It’s an age-old dilemma: what do good people do when the powerful movements that they cherish
demand they do bad things?
There is often incomprehension at the fealty that the ANC continues to command.
“When will the scales drop from the eyes of the true believers? When will ANC voters vote with their minds and not their hearts?” goes the refrain. But the ANC’s critics mistakenly conflate two distinct groups: ANC members and ANC voters.
ANC voters have indeed deserted the party, as the party’s sagging election turnout numbers attest.
ANC adherents, like the supporters of any strongly ideologically based movement, find it difficult to walk away. Their identities are so tied to the cause that to sever ties is simply inconceivable.
The ANC does not accept lightly anything less than the unswerving faith of its top members, but apostasy, although not punished by death – as it was in early Christianity – comes at a price. Those who won’t obey unquestioningly, who publicly doubt edicts, or think the constitution outranks the party, get short shrift.
That the costs can be incredibly high are made clear in two recent books by ANC stalwarts. Themba Maseko, former head of the Government Communication and Information System (GCIS), and Ivan Pillay, a former top official in the SA Revenue Service (Sars), tell harrowing tales of the personal and professional costs that political excommunication entails.
In his book, For My Country, Maseko traces his lifelong commitment to the party, until he made the mistake of refusing to facilitate the state looting of Zuma and his cronies, the Gupta clan.
The Unlikely Mr Rogue recounts, through the eyes of his wife, Evelyn Groenink, Pillay’s commitment to the ANC from boyhood to eventually help set up the world-class compliance systems that made Sars a bulwark against the rape of the state coffers during the Zuma years.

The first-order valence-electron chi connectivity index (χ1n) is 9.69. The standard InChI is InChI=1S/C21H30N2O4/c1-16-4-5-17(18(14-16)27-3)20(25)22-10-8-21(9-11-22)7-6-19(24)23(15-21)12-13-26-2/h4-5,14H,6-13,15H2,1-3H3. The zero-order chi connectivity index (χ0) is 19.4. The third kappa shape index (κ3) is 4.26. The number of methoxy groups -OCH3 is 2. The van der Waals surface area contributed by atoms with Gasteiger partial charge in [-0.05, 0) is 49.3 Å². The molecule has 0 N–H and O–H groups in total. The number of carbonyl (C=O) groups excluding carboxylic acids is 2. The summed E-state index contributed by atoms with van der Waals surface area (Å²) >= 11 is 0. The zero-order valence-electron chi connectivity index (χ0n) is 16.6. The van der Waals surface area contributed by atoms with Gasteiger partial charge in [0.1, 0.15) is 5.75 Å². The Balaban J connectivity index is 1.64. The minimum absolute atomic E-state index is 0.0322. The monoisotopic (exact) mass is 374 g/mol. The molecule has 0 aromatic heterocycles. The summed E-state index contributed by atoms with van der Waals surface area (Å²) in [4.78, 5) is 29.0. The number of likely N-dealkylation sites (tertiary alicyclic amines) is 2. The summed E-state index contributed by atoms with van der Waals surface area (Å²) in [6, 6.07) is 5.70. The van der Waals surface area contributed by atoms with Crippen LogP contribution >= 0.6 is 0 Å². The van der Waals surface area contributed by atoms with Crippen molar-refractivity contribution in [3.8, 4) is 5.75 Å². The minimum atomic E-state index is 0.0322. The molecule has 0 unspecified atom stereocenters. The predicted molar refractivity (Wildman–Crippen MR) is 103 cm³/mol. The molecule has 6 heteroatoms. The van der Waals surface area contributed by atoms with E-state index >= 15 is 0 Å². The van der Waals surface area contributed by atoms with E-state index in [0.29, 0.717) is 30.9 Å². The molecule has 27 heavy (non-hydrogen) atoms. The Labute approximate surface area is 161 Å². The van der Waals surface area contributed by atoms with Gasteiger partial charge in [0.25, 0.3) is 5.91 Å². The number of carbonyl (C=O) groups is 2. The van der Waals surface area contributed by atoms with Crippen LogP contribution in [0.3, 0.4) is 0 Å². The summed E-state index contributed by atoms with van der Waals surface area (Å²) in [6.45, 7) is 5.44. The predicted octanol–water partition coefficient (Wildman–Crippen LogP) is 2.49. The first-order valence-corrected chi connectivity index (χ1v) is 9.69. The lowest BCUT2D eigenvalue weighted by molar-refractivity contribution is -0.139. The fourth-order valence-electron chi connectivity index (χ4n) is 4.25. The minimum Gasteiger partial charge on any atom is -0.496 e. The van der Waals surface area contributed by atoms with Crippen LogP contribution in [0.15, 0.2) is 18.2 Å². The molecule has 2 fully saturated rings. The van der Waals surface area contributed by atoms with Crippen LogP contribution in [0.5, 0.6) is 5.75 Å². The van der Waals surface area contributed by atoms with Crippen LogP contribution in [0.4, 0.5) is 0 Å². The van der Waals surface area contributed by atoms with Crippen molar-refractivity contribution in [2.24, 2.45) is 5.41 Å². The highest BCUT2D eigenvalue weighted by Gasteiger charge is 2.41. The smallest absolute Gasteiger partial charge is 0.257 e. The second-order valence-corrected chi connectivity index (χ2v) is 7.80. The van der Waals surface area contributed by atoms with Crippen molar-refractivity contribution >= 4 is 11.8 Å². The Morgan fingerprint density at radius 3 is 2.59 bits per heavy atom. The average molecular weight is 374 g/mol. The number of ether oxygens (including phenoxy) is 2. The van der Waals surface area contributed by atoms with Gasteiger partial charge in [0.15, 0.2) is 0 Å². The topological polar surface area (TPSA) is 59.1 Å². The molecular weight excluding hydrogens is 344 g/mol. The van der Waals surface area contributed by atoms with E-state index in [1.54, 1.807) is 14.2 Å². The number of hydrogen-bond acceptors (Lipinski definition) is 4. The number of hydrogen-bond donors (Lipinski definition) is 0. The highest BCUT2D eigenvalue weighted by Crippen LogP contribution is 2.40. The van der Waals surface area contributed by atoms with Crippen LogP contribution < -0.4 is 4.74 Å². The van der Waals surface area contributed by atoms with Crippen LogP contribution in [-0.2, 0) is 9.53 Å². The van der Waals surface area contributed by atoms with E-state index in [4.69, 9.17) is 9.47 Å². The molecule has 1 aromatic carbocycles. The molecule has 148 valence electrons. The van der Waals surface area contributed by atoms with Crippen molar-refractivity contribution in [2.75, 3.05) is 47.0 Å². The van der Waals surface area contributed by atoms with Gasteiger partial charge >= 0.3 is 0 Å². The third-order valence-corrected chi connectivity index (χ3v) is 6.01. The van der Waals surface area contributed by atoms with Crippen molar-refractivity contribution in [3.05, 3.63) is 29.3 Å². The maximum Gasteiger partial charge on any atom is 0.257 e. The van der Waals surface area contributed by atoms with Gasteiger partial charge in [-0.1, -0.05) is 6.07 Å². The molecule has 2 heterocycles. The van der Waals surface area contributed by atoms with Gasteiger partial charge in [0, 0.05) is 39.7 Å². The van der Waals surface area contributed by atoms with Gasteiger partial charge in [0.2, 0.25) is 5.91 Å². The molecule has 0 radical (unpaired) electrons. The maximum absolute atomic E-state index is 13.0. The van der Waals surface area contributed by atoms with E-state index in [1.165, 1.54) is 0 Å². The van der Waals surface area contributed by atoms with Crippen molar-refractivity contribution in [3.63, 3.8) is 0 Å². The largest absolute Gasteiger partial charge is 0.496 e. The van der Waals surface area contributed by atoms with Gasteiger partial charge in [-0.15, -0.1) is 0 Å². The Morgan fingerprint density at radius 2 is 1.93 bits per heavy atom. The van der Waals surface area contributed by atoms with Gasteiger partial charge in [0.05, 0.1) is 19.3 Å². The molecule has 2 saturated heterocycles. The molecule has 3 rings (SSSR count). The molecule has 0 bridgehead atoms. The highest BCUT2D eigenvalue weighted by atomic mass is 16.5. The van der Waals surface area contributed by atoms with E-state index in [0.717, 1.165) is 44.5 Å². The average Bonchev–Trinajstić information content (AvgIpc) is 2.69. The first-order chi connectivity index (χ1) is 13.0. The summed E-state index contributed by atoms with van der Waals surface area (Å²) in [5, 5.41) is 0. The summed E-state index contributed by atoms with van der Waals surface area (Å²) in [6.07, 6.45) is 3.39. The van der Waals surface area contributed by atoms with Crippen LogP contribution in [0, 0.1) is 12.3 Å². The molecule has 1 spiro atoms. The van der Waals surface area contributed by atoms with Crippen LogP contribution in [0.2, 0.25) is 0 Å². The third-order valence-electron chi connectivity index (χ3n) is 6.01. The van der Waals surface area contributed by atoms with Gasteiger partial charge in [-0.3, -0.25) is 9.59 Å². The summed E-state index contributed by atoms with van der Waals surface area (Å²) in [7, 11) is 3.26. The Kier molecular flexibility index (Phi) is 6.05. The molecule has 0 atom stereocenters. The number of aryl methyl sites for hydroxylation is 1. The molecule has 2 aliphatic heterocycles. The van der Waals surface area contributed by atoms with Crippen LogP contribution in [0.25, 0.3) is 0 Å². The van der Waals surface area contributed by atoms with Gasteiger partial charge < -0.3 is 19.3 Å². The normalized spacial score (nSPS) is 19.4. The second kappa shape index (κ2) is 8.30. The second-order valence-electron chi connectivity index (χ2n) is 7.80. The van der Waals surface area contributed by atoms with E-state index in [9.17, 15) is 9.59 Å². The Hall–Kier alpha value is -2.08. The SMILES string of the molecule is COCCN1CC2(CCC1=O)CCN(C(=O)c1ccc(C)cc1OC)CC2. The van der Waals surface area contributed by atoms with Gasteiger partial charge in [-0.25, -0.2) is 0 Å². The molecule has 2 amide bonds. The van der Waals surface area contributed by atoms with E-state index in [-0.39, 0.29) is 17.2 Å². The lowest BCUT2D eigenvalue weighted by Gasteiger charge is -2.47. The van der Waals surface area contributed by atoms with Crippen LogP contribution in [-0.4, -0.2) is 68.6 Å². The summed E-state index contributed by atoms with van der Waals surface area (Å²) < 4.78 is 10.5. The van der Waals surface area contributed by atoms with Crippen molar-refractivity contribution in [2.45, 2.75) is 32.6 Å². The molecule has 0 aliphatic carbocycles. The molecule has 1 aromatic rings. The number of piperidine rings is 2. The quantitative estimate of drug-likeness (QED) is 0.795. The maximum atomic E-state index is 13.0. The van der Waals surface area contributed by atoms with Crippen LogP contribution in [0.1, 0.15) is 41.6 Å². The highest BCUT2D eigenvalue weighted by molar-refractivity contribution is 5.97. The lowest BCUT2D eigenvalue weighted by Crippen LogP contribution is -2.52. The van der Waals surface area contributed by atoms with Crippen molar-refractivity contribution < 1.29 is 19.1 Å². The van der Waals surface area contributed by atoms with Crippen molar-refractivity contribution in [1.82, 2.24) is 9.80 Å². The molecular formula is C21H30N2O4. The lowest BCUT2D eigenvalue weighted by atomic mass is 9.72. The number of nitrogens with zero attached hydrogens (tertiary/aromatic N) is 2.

The trajectories of these two men are compelling. Stripped of ideology and doctrine, it’s about an age-old dilemma: what do good people do when the powerful movements that they cherish demand they do bad things?
Maseko joined the struggle at 13 and operated as an underground activist during his school and university years. In 2006, he was made CEO of GCIS and the following year he was dispatched by Zuma to the Gupta’s compound.
When he refused instructions to divert the government’s entire advertising budget to the family’s media company, he was forced to leave. It almost destroyed him.
“I became a professional, political and social leper,” he writes, “shunned by friends and enemies alike.”
Pillay’s alienation traces a similar path. His honest approach to corruption made him the target of a massive smear, as running a criminal “rogue unit”. He and his colleagues were forced out of Sars and took years to clear their names.
Maseko says he will always love the ANC. Pillay also still appears to be a true believer.
While the values embodied in the ANC’s lodestar elders are gone, “perhaps the North Star can be dusted off. It may be a bit grimy but it has not disappeared”.
SA needs the political equivalent of the Reformation that upended Christianity. It needs a Luther-like figure who, instead of fawning over the presidential signet ring, will nail an alternative vision to the Luthuli House door.